‘As part of promoting the site through the Local Plan process we will be undertaking community and stakeholder consultation at the appropriate time. We want to work with the local community to understand what the needs of Gillingham are. We are initially aware that green open space provision, pedestrian and cycle routes and secondary education capacity are key facilities that Gillingham is in need of, which we are fully exploring as part of the design process.’

West Peacemarsh housing development
Part of the possible housing development site viewed from a footbridge over the River Stour in Peacemarsh.
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  1. Nick Berrett
    17 April 2021 at 7:35 am — Reply

    If this was a democratic country where people’s choice counts, we should vote on this. But obviously money talks, our quiet life will be taken away, while our property values will diminish.

  2. Chris Brickell
    18 April 2021 at 10:53 pm — Reply

    I’m not certain of the total numbers but I have an inkling that Gillingham will have around 3000 more houses over the next 7 or 8 years with little indication of any serious infrastructure thinking to go with them. Developers pop in a token primary school and walk away with a huge profit. The community is left with poor employment opportunities, inadequate roads, down at heel high street, no entertainment venues, sports clubs struggling to fund the growth required. I have little confidence that the decision makers in the south of the county have our community’s best interests at heart. Certainly the aggressively patronising way we were treated at the recent zoom “consultation” did little to inspire me with any confidence.

    • Phil Wilson
      19 April 2021 at 12:29 pm — Reply

      Chris has got this absolutely right – we are in real danger of Gillingham becoming nothing more than an overgrown housing estate with nothing in place to build the community infrastructure that should be grown alongside the massive housing development. I also share concerns about Dorset Council’s commitment to the needs of Gillingham residents. I wish we had a Council that would stand up to the Westminster Government and insist that new housing development must always be supported by realistic infrastructure.

  3. Bernard M
    23 April 2021 at 7:04 pm — Reply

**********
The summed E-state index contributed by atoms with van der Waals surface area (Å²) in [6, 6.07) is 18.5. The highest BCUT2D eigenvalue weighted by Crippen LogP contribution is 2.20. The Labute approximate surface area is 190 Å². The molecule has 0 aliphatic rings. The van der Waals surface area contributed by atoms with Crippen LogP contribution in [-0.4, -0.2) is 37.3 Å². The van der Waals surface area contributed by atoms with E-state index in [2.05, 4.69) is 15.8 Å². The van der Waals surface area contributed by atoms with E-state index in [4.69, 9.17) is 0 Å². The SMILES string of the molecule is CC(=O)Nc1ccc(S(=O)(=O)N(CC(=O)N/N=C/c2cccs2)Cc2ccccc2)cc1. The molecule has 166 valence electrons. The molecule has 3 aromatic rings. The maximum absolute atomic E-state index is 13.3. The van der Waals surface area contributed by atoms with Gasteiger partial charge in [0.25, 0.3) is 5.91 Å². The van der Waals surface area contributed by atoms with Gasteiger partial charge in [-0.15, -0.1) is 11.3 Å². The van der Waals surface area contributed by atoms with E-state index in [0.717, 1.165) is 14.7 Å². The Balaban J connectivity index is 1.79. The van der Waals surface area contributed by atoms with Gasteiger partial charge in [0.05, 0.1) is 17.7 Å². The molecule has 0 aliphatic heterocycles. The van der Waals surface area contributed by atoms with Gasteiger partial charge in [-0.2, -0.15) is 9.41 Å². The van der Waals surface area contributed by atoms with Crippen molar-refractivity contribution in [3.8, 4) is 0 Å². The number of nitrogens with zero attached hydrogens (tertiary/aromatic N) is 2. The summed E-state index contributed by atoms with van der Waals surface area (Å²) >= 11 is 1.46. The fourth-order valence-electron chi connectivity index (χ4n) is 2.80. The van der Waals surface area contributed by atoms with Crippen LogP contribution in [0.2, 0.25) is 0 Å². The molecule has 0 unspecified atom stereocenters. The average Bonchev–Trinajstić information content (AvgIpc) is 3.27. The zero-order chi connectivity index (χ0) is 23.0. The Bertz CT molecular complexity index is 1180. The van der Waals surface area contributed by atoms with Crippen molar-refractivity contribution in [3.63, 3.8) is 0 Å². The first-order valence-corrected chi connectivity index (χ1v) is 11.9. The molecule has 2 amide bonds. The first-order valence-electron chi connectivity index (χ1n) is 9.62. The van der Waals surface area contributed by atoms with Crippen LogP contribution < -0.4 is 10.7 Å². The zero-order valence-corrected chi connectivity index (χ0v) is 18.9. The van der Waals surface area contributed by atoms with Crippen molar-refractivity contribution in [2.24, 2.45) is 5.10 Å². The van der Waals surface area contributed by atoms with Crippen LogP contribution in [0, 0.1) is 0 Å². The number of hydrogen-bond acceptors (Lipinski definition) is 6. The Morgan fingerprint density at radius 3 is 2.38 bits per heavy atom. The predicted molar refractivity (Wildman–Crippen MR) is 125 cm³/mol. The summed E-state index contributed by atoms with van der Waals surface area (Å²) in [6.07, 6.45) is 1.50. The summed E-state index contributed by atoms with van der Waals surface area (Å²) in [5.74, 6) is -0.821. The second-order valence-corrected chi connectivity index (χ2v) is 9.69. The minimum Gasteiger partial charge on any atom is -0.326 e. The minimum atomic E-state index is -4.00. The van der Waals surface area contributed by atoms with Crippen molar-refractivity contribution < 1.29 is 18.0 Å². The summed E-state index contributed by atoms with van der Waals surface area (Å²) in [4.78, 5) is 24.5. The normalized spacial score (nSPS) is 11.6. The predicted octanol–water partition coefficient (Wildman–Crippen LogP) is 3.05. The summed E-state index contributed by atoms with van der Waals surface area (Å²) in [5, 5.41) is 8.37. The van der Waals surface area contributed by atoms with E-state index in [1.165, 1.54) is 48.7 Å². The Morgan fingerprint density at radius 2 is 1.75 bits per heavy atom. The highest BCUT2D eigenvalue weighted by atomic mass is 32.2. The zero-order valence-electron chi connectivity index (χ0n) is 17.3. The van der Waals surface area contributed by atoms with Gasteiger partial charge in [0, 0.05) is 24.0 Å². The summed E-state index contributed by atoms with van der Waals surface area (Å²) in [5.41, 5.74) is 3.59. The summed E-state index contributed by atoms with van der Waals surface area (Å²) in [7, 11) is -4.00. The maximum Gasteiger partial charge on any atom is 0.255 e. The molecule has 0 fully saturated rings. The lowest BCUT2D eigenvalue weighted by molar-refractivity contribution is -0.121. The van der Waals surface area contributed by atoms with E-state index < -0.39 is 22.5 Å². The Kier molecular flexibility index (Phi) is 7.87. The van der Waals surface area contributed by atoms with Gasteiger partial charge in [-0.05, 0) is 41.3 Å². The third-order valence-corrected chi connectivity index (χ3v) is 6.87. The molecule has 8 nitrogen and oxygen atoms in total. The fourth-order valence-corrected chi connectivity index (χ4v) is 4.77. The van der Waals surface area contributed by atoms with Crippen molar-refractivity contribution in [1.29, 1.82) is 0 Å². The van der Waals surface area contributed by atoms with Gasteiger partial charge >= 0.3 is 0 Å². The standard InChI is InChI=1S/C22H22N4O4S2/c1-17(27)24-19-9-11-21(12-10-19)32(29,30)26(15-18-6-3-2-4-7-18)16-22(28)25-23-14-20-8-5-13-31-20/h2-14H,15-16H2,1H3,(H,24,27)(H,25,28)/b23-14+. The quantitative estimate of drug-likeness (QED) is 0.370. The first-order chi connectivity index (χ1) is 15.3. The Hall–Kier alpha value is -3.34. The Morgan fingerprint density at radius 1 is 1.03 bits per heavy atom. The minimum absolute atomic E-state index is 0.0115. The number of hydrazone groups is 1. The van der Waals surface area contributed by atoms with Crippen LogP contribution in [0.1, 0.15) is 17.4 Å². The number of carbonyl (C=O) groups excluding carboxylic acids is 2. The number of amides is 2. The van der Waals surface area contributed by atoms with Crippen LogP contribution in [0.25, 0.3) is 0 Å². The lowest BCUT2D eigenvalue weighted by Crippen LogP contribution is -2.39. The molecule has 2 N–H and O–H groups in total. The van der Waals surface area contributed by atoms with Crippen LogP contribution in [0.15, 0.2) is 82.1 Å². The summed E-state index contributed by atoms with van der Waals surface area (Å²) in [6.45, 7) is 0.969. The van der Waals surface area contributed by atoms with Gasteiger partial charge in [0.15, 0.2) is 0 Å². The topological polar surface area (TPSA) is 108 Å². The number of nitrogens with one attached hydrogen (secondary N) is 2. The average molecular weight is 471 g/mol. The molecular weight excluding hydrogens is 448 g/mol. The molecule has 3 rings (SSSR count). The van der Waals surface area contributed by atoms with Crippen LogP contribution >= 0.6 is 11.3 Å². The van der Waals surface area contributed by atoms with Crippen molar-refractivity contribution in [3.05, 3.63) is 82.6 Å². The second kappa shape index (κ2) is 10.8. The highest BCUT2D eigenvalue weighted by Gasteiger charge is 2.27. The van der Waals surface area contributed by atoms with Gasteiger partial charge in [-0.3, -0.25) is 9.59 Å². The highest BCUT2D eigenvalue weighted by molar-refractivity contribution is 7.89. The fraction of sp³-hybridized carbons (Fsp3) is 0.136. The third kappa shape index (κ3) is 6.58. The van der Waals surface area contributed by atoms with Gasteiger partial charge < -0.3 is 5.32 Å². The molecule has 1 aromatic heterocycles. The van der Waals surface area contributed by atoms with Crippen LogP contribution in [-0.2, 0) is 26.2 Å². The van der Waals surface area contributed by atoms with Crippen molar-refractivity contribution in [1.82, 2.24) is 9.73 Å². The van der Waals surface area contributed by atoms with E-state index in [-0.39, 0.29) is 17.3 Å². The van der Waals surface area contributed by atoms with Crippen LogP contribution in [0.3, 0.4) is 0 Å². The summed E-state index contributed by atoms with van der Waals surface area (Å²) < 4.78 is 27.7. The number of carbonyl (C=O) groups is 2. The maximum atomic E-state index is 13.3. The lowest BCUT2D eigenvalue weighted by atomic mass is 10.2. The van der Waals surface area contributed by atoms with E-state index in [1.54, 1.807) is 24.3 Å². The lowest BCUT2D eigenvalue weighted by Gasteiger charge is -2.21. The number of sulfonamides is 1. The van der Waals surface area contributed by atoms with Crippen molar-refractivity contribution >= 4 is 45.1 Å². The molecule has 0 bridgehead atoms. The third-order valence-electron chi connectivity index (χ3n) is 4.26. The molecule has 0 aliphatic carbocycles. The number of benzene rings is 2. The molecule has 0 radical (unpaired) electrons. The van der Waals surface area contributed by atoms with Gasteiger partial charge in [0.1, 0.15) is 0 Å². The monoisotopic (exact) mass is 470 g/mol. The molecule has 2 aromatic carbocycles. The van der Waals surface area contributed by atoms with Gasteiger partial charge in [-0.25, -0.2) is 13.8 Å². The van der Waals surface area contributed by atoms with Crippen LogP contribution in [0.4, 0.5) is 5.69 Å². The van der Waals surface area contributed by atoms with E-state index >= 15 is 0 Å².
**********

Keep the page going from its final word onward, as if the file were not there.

There is absolutely no need for this prosed massive housing estate. Gillingham is already set to receive a massive increase in housing with the southern extension. This part of North Dorset has little in the way of important facilities being at least an hour away from a major hospital by private transport and many hours by public transport. The secondary school is already oversubscribed and the main road through the town becomes gridlocked whenever there isa problem on the A303. The increase in traffic from this proposal and the southern extension will result in major traffic flow problems and heavy pollution. Before any more building is allowed there needs to be major investment in infrastructure including an entertainment centre like the Exchange at Sturminter Newton, a new hospital to serve this area of North Dorset and a proper bypass. The expensive changes to Le Neuberg road and pavements in the town centre are simply window dressing. Where will all the new home owners work, go to school, visit drs and dentists, etc.We have just about the the highest council tax in the country and get very little in return for it. Since becoming a combined authority residents are being penalised by the high tax with nothing to show for it.

  4. Rosemary Bradbury
    9 May 2021 at 1:44 pm — Reply

    May I ask how the residents of all this new housing will access medical care? There is not good enough GP service to cover the existing population of Gillingham let alone any extra.
    The Barn Surgery has been closed for months with little hope of being open again in the near future, and in the meantime, when ill, those of us who are able have to apply by computer in hopes of getting a phone call if we are lucky. Quite frankly my dog has a much better service from the veterinary surgery.
    It’s pure madness to stretch this not-fit-for-purpose service any further.